Winner of the 2006 Bram Stoker Award, Gospel of the Living Dead connects American social and religious views with the classic American movie genre of the zombie horror film. For nearly forty years, the films of George A. Romero have presented viewers with hellish visions of our world overrun by flesh-eating ghouls. This study proves that Romero's films, like apocalyptic literature or Dante's Commedia, go beyond the surface experience of repulsion to probe deeper questions of human nature and purpose, often giving a chilling and darkly humorous critique of modern, secular America.
Acknowledgments Preface Introduction The Themes of the Current Zombie Movie Genre 1. Night of the Living Dead (1968) Romero’s First Look at Hell, Sin, and Human Nature 2. Dawn of the Dead (1978) Consumerism, Materialism, and the Fourth Circle of Hell 3. Day of the Dead (1985) Violence, Perverted Reason, and the Lower Circles of Hell 4. Dawn of the Dead (2004) Limbo and the Partial Victory of Reason and Virtue 5. Land of the Dead (2005) The Deepest Abyss of Hell and the Final Hope Conclusion The Meaning and Future of Zombie Movies Notes Bibliography Index
Kim Paffenroth (Ph.D. Notre Dame) is Professor of Religious Studies at Iona College
Whether readers agree with Paffenroth or not, this book will make a person think.. Paffenroth does the horror world a service by taking the subject of one of its luminaries and treating it as seriously as its fans.
Despite [ Night of the Living Dead's] bleakness, the author finds spiritual hope. By attacking human arrogance, the movie reveals the first part of redemption—when 'we realize our weakness and insufficiency.'
~Chronicle of Higher Education
Paffenroth weaves Christian theology, social criticism and allusions to Dante's Inferno throughout his discussion of films that feature cannibalism, mayhem and terror-a feat that probably has to be read to be believed. This is an excellent resource not just for fans of low-budget zombie films, but for anyone who wants to understand the appeal of the genre.
A fascinating, insightful tribute to the man who started it all.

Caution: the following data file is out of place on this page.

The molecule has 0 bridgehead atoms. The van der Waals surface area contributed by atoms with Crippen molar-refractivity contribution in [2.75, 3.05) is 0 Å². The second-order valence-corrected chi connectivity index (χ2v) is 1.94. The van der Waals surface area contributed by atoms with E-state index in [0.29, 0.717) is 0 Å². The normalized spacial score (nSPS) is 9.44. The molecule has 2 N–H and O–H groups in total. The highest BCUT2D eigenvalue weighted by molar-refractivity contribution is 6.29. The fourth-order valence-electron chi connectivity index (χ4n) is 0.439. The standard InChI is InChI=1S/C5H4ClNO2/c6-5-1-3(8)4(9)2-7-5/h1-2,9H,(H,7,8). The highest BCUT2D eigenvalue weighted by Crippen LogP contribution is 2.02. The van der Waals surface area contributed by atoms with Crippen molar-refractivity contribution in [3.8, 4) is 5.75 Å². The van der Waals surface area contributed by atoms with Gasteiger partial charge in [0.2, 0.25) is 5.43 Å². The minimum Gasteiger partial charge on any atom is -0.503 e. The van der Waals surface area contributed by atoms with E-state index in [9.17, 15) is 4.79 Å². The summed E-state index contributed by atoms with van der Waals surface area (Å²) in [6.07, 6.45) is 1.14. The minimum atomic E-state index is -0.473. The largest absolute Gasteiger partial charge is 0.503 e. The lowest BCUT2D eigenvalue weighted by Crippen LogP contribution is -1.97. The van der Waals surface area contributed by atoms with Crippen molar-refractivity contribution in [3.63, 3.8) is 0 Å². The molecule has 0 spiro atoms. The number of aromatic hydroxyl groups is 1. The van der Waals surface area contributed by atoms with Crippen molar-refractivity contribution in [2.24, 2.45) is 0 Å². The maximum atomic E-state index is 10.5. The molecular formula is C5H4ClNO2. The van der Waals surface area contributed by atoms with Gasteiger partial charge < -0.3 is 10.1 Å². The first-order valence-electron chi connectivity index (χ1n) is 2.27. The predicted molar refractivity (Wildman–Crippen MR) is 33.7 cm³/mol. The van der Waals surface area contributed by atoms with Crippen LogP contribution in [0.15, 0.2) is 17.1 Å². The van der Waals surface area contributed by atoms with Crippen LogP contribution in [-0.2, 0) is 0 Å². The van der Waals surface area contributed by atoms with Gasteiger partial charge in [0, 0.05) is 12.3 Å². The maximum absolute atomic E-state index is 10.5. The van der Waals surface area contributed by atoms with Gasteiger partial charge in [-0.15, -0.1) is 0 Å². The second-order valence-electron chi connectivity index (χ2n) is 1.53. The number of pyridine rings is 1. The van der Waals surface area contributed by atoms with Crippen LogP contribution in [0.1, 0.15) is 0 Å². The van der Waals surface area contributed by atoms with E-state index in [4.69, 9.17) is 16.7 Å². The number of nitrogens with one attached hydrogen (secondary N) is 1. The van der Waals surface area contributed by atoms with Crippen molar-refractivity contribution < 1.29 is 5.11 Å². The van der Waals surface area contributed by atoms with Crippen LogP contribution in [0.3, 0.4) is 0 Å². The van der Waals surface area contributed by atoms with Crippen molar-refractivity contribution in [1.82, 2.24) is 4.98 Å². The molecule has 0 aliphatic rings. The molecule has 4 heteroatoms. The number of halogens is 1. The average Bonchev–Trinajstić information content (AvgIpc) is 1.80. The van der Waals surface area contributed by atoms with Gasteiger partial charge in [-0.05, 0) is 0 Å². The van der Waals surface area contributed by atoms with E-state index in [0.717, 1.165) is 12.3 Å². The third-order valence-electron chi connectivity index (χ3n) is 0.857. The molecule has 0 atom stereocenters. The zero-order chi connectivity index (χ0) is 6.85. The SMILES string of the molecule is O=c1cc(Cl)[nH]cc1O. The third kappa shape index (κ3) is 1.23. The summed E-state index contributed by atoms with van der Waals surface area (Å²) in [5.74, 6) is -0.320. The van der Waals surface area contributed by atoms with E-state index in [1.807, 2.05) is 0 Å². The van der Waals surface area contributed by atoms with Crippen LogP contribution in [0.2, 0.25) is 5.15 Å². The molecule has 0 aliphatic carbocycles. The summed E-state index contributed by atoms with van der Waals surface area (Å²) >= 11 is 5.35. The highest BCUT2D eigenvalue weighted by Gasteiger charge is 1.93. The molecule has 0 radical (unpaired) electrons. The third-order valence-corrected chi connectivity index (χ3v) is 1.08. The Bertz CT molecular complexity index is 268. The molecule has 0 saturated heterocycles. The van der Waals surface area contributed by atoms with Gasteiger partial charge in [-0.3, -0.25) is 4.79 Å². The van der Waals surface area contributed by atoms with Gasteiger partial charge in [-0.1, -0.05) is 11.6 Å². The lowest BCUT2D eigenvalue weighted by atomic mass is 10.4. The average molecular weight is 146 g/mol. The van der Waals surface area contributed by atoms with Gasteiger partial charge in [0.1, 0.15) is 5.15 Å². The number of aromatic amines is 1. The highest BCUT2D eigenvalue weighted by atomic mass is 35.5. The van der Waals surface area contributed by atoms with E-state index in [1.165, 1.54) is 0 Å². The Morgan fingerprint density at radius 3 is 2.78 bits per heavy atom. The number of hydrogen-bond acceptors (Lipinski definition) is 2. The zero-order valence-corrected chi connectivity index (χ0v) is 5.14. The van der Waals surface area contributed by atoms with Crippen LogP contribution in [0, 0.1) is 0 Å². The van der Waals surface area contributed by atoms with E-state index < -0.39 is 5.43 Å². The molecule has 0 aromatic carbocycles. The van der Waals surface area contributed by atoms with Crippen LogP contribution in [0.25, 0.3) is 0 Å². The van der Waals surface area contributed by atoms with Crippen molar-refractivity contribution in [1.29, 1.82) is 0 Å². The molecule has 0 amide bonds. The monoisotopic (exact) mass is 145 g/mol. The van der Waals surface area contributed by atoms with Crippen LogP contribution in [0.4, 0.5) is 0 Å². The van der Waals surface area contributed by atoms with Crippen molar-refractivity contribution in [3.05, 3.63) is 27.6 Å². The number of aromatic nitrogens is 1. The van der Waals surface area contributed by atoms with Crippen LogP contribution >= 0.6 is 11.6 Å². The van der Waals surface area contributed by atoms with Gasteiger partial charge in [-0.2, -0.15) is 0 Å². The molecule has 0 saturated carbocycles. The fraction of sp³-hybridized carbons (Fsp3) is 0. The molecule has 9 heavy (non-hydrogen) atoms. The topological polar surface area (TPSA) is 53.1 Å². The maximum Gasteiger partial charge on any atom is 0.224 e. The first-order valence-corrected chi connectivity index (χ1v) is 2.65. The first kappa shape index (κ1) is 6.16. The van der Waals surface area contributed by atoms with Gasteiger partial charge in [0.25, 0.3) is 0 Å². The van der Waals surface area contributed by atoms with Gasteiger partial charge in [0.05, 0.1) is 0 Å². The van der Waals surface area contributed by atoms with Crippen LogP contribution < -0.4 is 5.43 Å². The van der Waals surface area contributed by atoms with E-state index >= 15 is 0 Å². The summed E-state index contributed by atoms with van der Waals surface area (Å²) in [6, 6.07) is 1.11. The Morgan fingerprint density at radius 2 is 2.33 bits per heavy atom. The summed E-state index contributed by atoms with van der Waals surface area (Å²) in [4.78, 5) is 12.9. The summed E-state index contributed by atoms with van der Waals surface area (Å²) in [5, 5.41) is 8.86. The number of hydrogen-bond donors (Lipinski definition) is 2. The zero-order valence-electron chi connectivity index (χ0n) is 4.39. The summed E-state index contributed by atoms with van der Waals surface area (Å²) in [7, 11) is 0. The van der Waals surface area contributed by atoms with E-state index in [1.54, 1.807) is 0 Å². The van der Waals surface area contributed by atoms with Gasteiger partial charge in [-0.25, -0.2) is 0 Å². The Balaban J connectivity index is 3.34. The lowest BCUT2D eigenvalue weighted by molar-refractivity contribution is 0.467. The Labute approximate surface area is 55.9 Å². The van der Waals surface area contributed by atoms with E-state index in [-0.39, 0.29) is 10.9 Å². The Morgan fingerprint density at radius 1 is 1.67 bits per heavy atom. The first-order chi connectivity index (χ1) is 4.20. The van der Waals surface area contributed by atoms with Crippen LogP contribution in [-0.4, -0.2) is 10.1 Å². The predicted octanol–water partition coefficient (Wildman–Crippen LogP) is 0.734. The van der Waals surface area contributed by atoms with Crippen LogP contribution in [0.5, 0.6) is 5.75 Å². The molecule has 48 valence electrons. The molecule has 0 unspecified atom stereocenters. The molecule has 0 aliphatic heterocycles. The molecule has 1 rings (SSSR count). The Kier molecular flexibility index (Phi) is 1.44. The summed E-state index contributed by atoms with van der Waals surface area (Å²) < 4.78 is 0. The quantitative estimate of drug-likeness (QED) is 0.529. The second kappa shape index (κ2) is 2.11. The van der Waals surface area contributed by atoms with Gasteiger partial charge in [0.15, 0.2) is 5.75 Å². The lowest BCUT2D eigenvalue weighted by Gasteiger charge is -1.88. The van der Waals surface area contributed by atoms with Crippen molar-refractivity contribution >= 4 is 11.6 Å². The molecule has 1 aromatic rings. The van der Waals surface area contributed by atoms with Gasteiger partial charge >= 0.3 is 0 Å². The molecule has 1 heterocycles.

~Max Brooks, author of The Zombie Survival Guide
Paffenroth puts a surprising twist on zombie movies. The question is not 'what would zombies do?' but rather 'how are zombies like us?' The sins of sexism, racism, classism, and consumerism make the undead eerily familiar. Any fan of the undead whose brain has not yet been eaten will want to devour this book.
~William Irwin, King's College
By connecting Romeros' work to Dante's Inferno, the author challenges readers to view horror movies, and zombie movies in particular, as making important theological claims. Well written, well researched, a strong and edgy book.
~Craig Detweiler, Biola University
Paffenroth outlines the contribution that Romero has made to contemporary horror cinema in an analytical but highly readable manner. He succinctly profiles Romero’s classics, while also outlining their influence on living dead remakes, parodies, computer games, and beyond. This lively account uncovers a distinct moral message with George A. Romero’s macbre movie mayhem.
~Xavier Mendik, Director of the Cult Film Archive, Brunel University
The author provides terrific insights into an underexamined facet of American popular culture. His grasp of the zombie myth and his analyses of the films should inform all future work on the subject.
~David Wellington, author of Monster Island: A Zombie Novel